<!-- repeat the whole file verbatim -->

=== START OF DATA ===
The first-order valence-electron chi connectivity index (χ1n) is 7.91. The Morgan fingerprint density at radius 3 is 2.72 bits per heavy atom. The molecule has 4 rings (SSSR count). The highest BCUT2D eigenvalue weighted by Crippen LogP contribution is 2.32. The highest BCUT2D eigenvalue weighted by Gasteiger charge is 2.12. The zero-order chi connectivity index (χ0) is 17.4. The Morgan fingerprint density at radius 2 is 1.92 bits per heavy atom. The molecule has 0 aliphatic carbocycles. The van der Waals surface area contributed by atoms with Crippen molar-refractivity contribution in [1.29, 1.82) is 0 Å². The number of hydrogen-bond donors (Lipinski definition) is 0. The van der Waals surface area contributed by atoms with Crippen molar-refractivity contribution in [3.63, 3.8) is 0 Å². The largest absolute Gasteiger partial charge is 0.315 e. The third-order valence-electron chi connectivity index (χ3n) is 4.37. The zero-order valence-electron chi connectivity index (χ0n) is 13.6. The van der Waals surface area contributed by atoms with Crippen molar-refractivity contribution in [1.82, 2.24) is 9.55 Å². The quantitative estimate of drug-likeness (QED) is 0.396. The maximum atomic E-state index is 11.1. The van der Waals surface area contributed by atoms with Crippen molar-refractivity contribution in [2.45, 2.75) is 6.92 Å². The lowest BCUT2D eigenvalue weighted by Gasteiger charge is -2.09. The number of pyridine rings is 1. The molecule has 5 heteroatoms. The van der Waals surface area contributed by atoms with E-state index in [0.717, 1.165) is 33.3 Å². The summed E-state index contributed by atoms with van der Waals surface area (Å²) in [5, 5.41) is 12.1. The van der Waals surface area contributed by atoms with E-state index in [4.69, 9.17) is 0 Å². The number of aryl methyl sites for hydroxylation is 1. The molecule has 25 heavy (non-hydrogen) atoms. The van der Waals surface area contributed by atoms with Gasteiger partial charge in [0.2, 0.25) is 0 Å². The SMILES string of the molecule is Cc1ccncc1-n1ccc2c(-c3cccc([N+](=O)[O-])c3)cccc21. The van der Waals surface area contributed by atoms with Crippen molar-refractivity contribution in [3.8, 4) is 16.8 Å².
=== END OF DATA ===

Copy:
The first-order valence-electron chi connectivity index (χ1n) is 7.91. The Morgan fingerprint density at radius 3 is 2.72 bits per heavy atom. The molecule has 4 rings (SSSR count). The highest BCUT2D eigenvalue weighted by Crippen LogP contribution is 2.32. The highest BCUT2D eigenvalue weighted by Gasteiger charge is 2.12. The zero-order chi connectivity index (χ0) is 17.4. The Morgan fingerprint density at radius 2 is 1.92 bits per heavy atom. The molecule has 0 aliphatic carbocycles. The van der Waals surface area contributed by atoms with Crippen molar-refractivity contribution in [1.29, 1.82) is 0 Å². The number of hydrogen-bond donors (Lipinski definition) is 0. The van der Waals surface area contributed by atoms with Crippen molar-refractivity contribution in [3.63, 3.8) is 0 Å². The largest absolute Gasteiger partial charge is 0.315 e. The third-order valence-electron chi connectivity index (χ3n) is 4.37. The zero-order valence-electron chi connectivity index (χ0n) is 13.6. The van der Waals surface area contributed by atoms with Crippen molar-refractivity contribution in [1.82, 2.24) is 9.55 Å². The quantitative estimate of drug-likeness (QED) is 0.396. The maximum atomic E-state index is 11.1. The van der Waals surface area contributed by atoms with Crippen molar-refractivity contribution in [2.45, 2.75) is 6.92 Å². The lowest BCUT2D eigenvalue weighted by Gasteiger charge is -2.09. The number of pyridine rings is 1. The molecule has 5 heteroatoms. The van der Waals surface area contributed by atoms with E-state index in [0.717, 1.165) is 33.3 Å². The summed E-state index contributed by atoms with van der Waals surface area (Å²) in [5, 5.41) is 12.1. The van der Waals surface area contributed by atoms with E-state index in [4.69, 9.17) is 0 Å². The number of aryl methyl sites for hydroxylation is 1. The molecule has 25 heavy (non-hydrogen) atoms. The van der Waals surface area contributed by atoms with Gasteiger partial charge in [0.2, 0.25) is 0 Å². The SMILES string of the molecule is Cc1ccncc1-n1ccc2c(-c3cccc([N+](=O)[O-])c3)cccc21. The van der Waals surface area contributed by atoms with Crippen molar-refractivity contribution in [3.8, 4) is 16.8 Å².